- FreeNow – There’s still some question about how legal Uber is in Germany. And to be honest, it’s not always cheaper than taking a real cab. FreeNow lets you call a cab by app, track your route, get an electronic receipt, and most importantly—pay by card (!!). They also introduced a “Ride” feature, which acts as an UberPool feature with discounted rates. At the time of writing, no one is using this feature, which means you get the discount without the disruption of stopping for more passengers. Win-win!
- Uber – Uber is available in most German cities, so if you’re used to it and prefer it, by all means, continue. Although, ironically, I’ve typically found it costs more to use Uber than a real taxi. I downloaded Uber solely to take adventage of Uber’s Jump Bikes in Berlin, which is definitely worth it, especially in the summer months.
What’s a Jump Bike? Check out my review of the Uber of cycling here.
- BlaBla Car – If you’re looking to travel longer distances on a budget price, BlaBla Car is the tool you need. It assigns drivers to passengers heading in the same way. All fees are regulated through the app. Tim used to drive for BlaBla Car all the time when he was visiting me in Hamburg, and we actually met some very good friends who rode with him as passengers. So there’s lots to like!
- Flixbus – Flixbus takes passengers all around mainlaind Europe for budget prices in their signature bright-green buses. It’s a great alternative to the train if you’re looking for reasonable fares—although there is also now a FlixTrain (also green).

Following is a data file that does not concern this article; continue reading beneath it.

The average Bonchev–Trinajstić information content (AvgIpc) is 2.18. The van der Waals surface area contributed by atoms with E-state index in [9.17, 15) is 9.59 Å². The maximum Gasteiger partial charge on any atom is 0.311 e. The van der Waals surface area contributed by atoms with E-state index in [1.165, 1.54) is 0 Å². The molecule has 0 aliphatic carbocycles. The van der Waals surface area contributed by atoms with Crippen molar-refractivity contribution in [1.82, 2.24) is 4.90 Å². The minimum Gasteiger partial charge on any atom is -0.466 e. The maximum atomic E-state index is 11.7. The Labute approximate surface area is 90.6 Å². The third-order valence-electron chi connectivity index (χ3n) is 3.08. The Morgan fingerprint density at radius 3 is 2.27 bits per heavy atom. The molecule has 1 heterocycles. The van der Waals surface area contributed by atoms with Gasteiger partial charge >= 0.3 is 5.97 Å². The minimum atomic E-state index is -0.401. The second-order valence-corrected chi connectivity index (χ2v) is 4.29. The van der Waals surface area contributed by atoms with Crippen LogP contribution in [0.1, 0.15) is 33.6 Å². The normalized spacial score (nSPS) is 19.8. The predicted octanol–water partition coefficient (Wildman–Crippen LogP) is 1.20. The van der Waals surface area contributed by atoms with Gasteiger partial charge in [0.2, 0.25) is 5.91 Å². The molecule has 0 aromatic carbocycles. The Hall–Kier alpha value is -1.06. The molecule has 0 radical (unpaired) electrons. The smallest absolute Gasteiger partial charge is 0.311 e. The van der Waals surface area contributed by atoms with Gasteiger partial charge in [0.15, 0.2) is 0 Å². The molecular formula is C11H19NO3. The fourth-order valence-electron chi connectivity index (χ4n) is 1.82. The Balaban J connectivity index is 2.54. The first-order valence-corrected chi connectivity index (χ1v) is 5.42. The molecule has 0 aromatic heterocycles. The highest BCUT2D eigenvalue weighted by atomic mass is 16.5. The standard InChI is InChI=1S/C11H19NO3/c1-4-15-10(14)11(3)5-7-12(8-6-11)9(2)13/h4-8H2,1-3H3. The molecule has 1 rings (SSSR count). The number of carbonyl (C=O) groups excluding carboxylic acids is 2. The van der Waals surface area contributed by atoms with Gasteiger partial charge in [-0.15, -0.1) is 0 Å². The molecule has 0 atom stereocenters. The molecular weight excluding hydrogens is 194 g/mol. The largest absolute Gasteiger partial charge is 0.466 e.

- Car2Go – If you have valid drivers’ license for Germany, use Car2Go for wheels when you need them. Similar to ZipCar in the U.S., Car2Go let’s you pick up and drop off cars anywhere in the city.
News Apps for Living in Germany
- Deutsche Welle – Deutsche Welle is an independent German news and culture source, available online as well as through local broadcast. News is in English and German, which makes it a great language learning resource.
- The Local – Billed as “Germany’s English news source,” The Local is great for expats who want to keep up with the German and mainland European news. It also has resources for job and apartment searches.
Language Apps for Living in Germany
- Dict.cc and Linguee – All of my German friends use either Dict.cc or Linguee to translate from German to English, citing the precision of both services’ translations. Both function as dictionaries to 1-1 translations or phrasal translations. I like Linguee because they also provide examples of the phrase in English and in German, so I can get a sense of how it works in a sentence.